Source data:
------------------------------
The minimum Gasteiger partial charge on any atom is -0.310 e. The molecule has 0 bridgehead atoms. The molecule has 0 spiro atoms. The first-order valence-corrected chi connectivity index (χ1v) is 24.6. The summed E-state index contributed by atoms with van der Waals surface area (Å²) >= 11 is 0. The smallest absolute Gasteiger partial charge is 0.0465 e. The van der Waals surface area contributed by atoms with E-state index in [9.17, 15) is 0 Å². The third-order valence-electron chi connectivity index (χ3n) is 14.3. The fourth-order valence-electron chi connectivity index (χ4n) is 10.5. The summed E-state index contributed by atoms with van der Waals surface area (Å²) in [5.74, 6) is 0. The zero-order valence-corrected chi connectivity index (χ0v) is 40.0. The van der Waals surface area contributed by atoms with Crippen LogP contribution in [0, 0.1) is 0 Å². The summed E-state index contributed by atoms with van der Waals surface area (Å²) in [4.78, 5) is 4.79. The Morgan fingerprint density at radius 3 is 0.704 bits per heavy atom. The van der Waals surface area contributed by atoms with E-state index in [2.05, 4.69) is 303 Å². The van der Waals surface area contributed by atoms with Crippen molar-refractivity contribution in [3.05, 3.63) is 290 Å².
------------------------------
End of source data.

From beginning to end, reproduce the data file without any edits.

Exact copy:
The minimum Gasteiger partial charge on any atom is -0.310 e. The molecule has 0 bridgehead atoms. The molecule has 0 spiro atoms. The first-order valence-corrected chi connectivity index (χ1v) is 24.6. The summed E-state index contributed by atoms with van der Waals surface area (Å²) >= 11 is 0. The smallest absolute Gasteiger partial charge is 0.0465 e. The van der Waals surface area contributed by atoms with E-state index in [9.17, 15) is 0 Å². The third-order valence-electron chi connectivity index (χ3n) is 14.3. The fourth-order valence-electron chi connectivity index (χ4n) is 10.5. The summed E-state index contributed by atoms with van der Waals surface area (Å²) in [5.74, 6) is 0. The zero-order valence-corrected chi connectivity index (χ0v) is 40.0. The van der Waals surface area contributed by atoms with Crippen LogP contribution in [0, 0.1) is 0 Å². The summed E-state index contributed by atoms with van der Waals surface area (Å²) in [4.78, 5) is 4.79. The Morgan fingerprint density at radius 3 is 0.704 bits per heavy atom. The van der Waals surface area contributed by atoms with E-state index in [2.05, 4.69) is 303 Å². The van der Waals surface area contributed by atoms with Crippen molar-refractivity contribution in [3.05, 3.63) is 290 Å².